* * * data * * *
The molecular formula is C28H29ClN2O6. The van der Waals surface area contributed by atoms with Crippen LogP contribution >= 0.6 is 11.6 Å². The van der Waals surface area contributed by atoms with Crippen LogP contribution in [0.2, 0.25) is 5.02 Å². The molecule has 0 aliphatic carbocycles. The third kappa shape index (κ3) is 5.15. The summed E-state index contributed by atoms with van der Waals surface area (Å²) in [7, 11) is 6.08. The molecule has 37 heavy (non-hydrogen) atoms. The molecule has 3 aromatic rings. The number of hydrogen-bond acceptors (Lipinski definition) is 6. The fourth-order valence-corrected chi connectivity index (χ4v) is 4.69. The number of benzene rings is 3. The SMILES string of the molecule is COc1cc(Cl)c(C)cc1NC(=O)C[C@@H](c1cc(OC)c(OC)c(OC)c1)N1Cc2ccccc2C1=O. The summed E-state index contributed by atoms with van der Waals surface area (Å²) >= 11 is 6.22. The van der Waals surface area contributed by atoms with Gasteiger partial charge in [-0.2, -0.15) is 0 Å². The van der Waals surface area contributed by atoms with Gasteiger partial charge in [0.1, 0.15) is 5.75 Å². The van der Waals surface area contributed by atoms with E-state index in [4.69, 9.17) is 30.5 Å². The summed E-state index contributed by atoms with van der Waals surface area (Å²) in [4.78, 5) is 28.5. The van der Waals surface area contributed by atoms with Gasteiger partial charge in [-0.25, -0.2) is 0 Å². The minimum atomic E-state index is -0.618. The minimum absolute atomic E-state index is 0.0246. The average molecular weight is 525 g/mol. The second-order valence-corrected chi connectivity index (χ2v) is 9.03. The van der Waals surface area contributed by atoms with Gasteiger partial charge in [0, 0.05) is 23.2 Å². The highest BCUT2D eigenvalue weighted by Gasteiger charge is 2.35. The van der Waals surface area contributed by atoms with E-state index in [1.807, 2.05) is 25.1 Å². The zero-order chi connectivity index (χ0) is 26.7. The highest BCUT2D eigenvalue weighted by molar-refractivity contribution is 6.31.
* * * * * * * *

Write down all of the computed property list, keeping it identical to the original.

The molecular formula is C28H29ClN2O6. The van der Waals surface area contributed by atoms with Crippen LogP contribution >= 0.6 is 11.6 Å². The van der Waals surface area contributed by atoms with Crippen LogP contribution in [0.2, 0.25) is 5.02 Å². The molecule has 0 aliphatic carbocycles. The third kappa shape index (κ3) is 5.15. The summed E-state index contributed by atoms with van der Waals surface area (Å²) in [7, 11) is 6.08. The molecule has 37 heavy (non-hydrogen) atoms. The molecule has 3 aromatic rings. The number of hydrogen-bond acceptors (Lipinski definition) is 6. The fourth-order valence-corrected chi connectivity index (χ4v) is 4.69. The number of benzene rings is 3. The SMILES string of the molecule is COc1cc(Cl)c(C)cc1NC(=O)C[C@@H](c1cc(OC)c(OC)c(OC)c1)N1Cc2ccccc2C1=O. The summed E-state index contributed by atoms with van der Waals surface area (Å²) >= 11 is 6.22. The van der Waals surface area contributed by atoms with Gasteiger partial charge in [-0.2, -0.15) is 0 Å². The van der Waals surface area contributed by atoms with Gasteiger partial charge in [0.1, 0.15) is 5.75 Å². The van der Waals surface area contributed by atoms with E-state index in [4.69, 9.17) is 30.5 Å². The summed E-state index contributed by atoms with van der Waals surface area (Å²) in [4.78, 5) is 28.5. The van der Waals surface area contributed by atoms with Gasteiger partial charge in [-0.25, -0.2) is 0 Å². The minimum atomic E-state index is -0.618. The minimum absolute atomic E-state index is 0.0246. The average molecular weight is 525 g/mol. The second-order valence-corrected chi connectivity index (χ2v) is 9.03. The van der Waals surface area contributed by atoms with Gasteiger partial charge in [0, 0.05) is 23.2 Å². The highest BCUT2D eigenvalue weighted by Gasteiger charge is 2.35. The van der Waals surface area contributed by atoms with E-state index in [1.807, 2.05) is 25.1 Å². The zero-order chi connectivity index (χ0) is 26.7. The highest BCUT2D eigenvalue weighted by molar-refractivity contribution is 6.31.